1 point
  9. A Spring Maine Rally keeps getting mentioned. So many unknowns at this time. The State is only allowing certain state residents to visit without quarantining, yet somethings may open? How many would be interested? Just Olivers? Just fiberglass units? All who might like to see an Oliver, like maybe day visitors?. How big an area would we need? Full hookups? Near a golf course? Midweek? With all the RV sales, some places are already booked. What else might folks like to do or see? Probably a given? Near Acadia National Park, if only for a day trip. A lobster feed. A "Show and Tell" ses
    1 point
  10. I'm about to buy an extra spare to take on an upcoming trip, and was giving some thought to going with an AT tire. It would be different than the others for now, but I'm pretty sure that I'm going to replace everything else next year. We travel on gravel a lot, and the current tires are showing it, so I'm thinking about ATs more for their toughness than traction. On the other hand, I'm not all that confident with their performance on the highway, especially in the wet. What do you guys think? Will highway performance / safety suffer that much or am I overthinking it? After all, the
    1 point
  11. For any new owners looking to purchase carpet runners for the LE2, here are some floor dimensions I couldn't find elsewhere. The floor curves up into the wall so these would be the max dimensions.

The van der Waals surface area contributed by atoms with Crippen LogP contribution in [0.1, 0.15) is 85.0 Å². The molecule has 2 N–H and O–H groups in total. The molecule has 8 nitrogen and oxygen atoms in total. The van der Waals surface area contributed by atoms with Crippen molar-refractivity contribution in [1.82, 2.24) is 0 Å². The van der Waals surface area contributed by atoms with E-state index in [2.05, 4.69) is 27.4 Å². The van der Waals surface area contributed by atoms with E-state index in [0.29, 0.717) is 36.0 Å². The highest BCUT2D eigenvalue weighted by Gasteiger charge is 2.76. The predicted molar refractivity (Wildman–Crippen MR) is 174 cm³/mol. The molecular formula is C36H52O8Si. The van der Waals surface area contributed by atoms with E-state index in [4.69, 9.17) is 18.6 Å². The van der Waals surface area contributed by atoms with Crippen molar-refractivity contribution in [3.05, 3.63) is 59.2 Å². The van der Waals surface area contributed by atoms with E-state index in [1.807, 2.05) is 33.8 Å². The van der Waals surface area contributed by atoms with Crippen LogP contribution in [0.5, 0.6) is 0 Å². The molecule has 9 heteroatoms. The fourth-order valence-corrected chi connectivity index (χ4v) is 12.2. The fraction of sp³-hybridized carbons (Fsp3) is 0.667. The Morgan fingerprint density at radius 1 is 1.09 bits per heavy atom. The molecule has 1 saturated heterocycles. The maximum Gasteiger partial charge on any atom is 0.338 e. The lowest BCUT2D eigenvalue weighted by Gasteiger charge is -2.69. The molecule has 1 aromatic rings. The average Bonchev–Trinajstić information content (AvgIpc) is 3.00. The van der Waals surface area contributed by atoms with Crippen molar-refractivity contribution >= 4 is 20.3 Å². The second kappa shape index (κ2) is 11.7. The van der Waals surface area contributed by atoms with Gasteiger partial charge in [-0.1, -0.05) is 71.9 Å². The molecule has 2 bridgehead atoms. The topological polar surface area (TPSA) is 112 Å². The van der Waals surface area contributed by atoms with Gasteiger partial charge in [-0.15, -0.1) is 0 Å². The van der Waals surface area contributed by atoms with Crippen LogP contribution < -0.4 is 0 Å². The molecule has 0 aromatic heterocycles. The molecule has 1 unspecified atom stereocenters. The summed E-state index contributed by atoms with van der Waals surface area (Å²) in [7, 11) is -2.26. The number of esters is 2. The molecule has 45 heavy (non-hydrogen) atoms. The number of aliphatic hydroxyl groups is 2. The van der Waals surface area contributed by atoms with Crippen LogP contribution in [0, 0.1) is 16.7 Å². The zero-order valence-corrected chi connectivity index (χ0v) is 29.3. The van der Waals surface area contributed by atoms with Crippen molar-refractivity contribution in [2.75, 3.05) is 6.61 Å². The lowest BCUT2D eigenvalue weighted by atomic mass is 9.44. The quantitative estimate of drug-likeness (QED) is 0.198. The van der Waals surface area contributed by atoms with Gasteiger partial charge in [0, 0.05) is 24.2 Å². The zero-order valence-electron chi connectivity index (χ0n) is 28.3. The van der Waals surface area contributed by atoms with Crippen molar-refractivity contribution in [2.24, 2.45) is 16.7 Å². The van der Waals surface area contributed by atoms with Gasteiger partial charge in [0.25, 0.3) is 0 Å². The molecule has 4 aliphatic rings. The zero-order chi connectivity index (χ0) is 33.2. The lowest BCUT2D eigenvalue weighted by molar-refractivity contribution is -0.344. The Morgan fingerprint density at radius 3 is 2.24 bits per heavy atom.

1 point
  12. Awesome photo. That’s the kind of scenery we’re looking forward to. Any one have pics from the North West? Our son attends UW in Seattle. We’re already mapping out our trip from North West Florida to Seattle. Should be epic.
    1 point
  13. My plan is to replace my tires (BF Goodrich) next spring/summer when they go over 5 years. I was also thinking AT’s.
    1 point
  14. I'm not exactly sure why, but General Grabber AT's give a better ride than Michelin LT's all around (including highway speeds) on my truck. I also don't notice any traction problems in the rain. I think it's a great idea to put AT's on the Ollie. 👍 I'll do it once I wear out the LT's.
    1 point
  15. There are many factors to consider for the Escalade besides tow capacity: payload capacity (cargo you may plan to carry in it); transmission suitability for towing; overall construction (is the Escalade built on a pickup chassis or passenger car?) You might look at some GM forums and see what others have to say about towing with the Excalade.
    1 point
  16. Chill out, your Escalade will be 95% fine for an Elite, I would not even use the Andersen for this setup. Just make sure your truck is in good mechanical condition, all fluids fresh; brakes, tires and shock absorbers in good shape, and go for it. It won’t have the many safety and towing features of a new truck. Just try it out for a season, that will give you the basic towing education, and you can decide if you want to trade it in on a newer tow vehicle. You will need a brake control unit, plus a GM adapter wiring harness, I suggest the Tekonsha Prodigy P3. Other than that it should be f